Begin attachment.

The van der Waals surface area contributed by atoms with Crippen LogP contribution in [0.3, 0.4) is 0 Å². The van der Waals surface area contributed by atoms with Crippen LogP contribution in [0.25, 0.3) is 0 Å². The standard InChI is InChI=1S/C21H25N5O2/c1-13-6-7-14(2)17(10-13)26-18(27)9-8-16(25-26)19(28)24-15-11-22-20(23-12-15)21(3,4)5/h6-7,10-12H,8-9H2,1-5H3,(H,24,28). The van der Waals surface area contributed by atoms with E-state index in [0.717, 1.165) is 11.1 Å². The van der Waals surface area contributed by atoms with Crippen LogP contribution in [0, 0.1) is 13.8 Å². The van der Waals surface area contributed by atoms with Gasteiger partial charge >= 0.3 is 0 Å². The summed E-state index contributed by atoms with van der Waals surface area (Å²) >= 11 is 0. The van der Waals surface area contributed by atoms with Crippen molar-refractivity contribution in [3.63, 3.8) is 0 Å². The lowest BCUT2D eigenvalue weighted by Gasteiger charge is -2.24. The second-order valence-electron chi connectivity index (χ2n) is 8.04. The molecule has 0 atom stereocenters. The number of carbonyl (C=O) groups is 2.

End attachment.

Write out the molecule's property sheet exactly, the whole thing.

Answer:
The van der Waals surface area contributed by atoms with Crippen LogP contribution in [0.3, 0.4) is 0 Å². The van der Waals surface area contributed by atoms with Crippen LogP contribution in [0.25, 0.3) is 0 Å². The standard InChI is InChI=1S/C21H25N5O2/c1-13-6-7-14(2)17(10-13)26-18(27)9-8-16(25-26)19(28)24-15-11-22-20(23-12-15)21(3,4)5/h6-7,10-12H,8-9H2,1-5H3,(H,24,28). The van der Waals surface area contributed by atoms with E-state index in [0.717, 1.165) is 11.1 Å². The van der Waals surface area contributed by atoms with Crippen LogP contribution in [0, 0.1) is 13.8 Å². The van der Waals surface area contributed by atoms with Gasteiger partial charge >= 0.3 is 0 Å². The summed E-state index contributed by atoms with van der Waals surface area (Å²) >= 11 is 0. The van der Waals surface area contributed by atoms with Crippen molar-refractivity contribution in [3.63, 3.8) is 0 Å². The lowest BCUT2D eigenvalue weighted by Gasteiger charge is -2.24. The second-order valence-electron chi connectivity index (χ2n) is 8.04. The molecule has 0 atom stereocenters. The number of carbonyl (C=O) groups is 2.